There is little hope, and even less cheer, in Percy’s disturbing second collection of stories. In ten stand-alone tales, people — mostly men — struggle to express themselves. Set in central Oregon, the stories are disconnected from time and it is only through references to extant events that we find a contemporary foothold. This is a world bypassed by feminism, a world in which men prove their mettle by hunting, fishing and fighting, and women are near-silent co-conspirators. What’s more, it’s a world where six-year-old boys are more likely to receive guns — and lessons in using them — than Webkinz, a universe in which blood and gore are routine companions.
Percy’s writing is spare, his imagery and language so matter-of-factly violent that it is sure to unsettle urbane readers. Throughout, he also explores what it means to be limited by a lower-middle-class culture that restricts personal options and stymies creativity and difference.
The title story, ‘Refresh, Refresh’, won The Paris Review’s Plimpton Prize and was included in Best American Short Stories 2006. In it, teenaged boys attempt to understand why their National Guardsmen fathers have been sent to Iraq. Hoping for news, they compulsively check their email, repeatedly hitting the refresh button. Their never-articulated need for paternal attention is palpable; despite feeling abandoned, they want to make their fathers proud. Indeed, fractured father-child dynamics are repeatedly explored in Refresh, Refresh. In ‘The Woods’, for example, a camping trip brings a middle-aged parent and his adult son together for a weekend in the Ochoco National Forest. Never close, the pair struggles to undo their lack of camaraderie. It’s heavy stuff, with a chilling denouement. In ‘The Killing’, Jim is desperate to protect his daughter and grandson from her abusive mate; once again, their inability to communicate limits what’s possible. Here, as in the rest of this collection, violence takes over when words fail.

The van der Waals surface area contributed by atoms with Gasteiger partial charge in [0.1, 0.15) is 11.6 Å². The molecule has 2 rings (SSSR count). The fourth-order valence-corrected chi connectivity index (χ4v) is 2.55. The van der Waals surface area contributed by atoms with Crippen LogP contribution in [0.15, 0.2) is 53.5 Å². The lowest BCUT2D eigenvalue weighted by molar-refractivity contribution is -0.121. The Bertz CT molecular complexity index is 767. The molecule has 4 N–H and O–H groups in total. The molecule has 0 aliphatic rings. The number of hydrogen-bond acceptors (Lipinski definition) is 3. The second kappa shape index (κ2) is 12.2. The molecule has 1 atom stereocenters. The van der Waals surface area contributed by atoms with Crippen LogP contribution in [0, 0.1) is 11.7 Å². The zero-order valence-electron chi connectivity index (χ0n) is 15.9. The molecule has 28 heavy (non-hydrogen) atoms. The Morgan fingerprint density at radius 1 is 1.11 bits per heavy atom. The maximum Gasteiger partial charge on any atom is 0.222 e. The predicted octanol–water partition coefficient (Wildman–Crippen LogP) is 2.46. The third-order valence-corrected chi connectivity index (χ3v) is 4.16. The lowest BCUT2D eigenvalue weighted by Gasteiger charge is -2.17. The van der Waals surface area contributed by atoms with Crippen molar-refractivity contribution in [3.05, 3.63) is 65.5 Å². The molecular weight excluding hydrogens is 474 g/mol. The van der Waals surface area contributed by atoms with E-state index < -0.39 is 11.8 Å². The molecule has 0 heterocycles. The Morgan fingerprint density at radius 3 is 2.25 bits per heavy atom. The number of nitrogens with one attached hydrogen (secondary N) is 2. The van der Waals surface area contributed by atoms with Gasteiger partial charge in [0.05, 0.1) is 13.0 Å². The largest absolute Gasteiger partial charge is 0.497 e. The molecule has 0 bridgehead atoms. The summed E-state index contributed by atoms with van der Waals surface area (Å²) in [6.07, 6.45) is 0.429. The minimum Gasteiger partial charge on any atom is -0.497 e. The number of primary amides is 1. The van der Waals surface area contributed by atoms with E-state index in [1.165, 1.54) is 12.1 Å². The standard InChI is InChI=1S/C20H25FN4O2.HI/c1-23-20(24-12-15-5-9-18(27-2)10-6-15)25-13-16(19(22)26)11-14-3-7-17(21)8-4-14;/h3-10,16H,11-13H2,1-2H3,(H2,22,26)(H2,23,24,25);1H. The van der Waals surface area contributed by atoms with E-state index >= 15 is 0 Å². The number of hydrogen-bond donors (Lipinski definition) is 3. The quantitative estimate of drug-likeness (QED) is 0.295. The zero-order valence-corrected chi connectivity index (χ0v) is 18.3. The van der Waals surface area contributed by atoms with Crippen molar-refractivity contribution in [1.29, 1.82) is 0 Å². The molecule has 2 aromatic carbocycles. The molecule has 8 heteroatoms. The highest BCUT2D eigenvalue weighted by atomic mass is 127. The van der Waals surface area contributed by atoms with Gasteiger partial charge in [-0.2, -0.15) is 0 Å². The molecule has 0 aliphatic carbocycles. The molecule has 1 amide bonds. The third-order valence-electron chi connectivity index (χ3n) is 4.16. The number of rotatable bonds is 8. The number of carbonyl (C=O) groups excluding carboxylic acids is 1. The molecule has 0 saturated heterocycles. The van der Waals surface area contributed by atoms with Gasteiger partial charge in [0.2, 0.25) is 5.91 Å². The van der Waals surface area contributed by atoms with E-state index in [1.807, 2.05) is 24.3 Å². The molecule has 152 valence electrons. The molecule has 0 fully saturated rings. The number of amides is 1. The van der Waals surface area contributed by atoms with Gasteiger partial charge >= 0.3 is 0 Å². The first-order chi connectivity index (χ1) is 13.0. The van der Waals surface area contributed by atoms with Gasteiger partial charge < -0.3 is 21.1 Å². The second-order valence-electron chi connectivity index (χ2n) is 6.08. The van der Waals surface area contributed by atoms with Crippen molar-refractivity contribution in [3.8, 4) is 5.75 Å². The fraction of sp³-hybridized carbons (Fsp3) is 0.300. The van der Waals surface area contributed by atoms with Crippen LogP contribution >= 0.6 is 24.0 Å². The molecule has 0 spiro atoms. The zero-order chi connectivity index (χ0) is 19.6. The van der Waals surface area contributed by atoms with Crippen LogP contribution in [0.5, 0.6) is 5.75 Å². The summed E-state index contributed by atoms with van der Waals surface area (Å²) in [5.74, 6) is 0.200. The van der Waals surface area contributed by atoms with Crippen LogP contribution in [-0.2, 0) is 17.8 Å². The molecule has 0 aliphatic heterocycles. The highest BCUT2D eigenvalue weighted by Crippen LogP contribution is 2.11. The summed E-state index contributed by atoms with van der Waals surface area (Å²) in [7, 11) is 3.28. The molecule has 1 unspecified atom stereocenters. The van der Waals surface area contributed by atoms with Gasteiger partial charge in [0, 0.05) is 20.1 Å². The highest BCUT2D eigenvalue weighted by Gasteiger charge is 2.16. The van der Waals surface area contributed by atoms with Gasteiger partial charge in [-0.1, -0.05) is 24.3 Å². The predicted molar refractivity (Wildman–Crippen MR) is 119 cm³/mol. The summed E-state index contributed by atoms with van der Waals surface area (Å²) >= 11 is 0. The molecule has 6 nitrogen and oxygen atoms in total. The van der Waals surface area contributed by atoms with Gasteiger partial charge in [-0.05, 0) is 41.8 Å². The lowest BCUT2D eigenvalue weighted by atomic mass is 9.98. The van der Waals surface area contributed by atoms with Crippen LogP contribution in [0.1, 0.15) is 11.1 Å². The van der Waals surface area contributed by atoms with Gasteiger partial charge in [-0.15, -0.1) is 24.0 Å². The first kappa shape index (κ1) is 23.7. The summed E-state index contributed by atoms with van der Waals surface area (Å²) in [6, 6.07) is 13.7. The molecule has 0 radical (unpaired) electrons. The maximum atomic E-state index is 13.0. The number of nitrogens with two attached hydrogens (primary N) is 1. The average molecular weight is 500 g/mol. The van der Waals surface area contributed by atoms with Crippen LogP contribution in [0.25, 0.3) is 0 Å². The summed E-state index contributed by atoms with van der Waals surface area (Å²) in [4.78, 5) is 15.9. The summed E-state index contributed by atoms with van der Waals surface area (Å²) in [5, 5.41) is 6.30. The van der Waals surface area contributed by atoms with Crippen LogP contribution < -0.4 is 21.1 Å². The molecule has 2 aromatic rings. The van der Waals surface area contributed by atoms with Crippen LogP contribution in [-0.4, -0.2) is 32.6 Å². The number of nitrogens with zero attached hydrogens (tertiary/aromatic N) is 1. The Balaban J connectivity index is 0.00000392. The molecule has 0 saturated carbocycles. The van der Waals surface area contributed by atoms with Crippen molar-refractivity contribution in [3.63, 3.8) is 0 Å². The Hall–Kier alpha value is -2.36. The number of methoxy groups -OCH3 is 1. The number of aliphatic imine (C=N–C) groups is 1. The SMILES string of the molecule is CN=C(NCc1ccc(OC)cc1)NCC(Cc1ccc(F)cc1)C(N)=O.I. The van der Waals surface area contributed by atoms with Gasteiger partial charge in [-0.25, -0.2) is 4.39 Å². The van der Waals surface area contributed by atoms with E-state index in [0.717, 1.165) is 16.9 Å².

The impact is consistently devastating, whether Percy is depicting a post-apocalyptic West Coast or showcasing the ways we, as humans, have bungled the promise of co-existence. Intense and angry, vivid and creepy, these are stories that shock, awe and stay with you.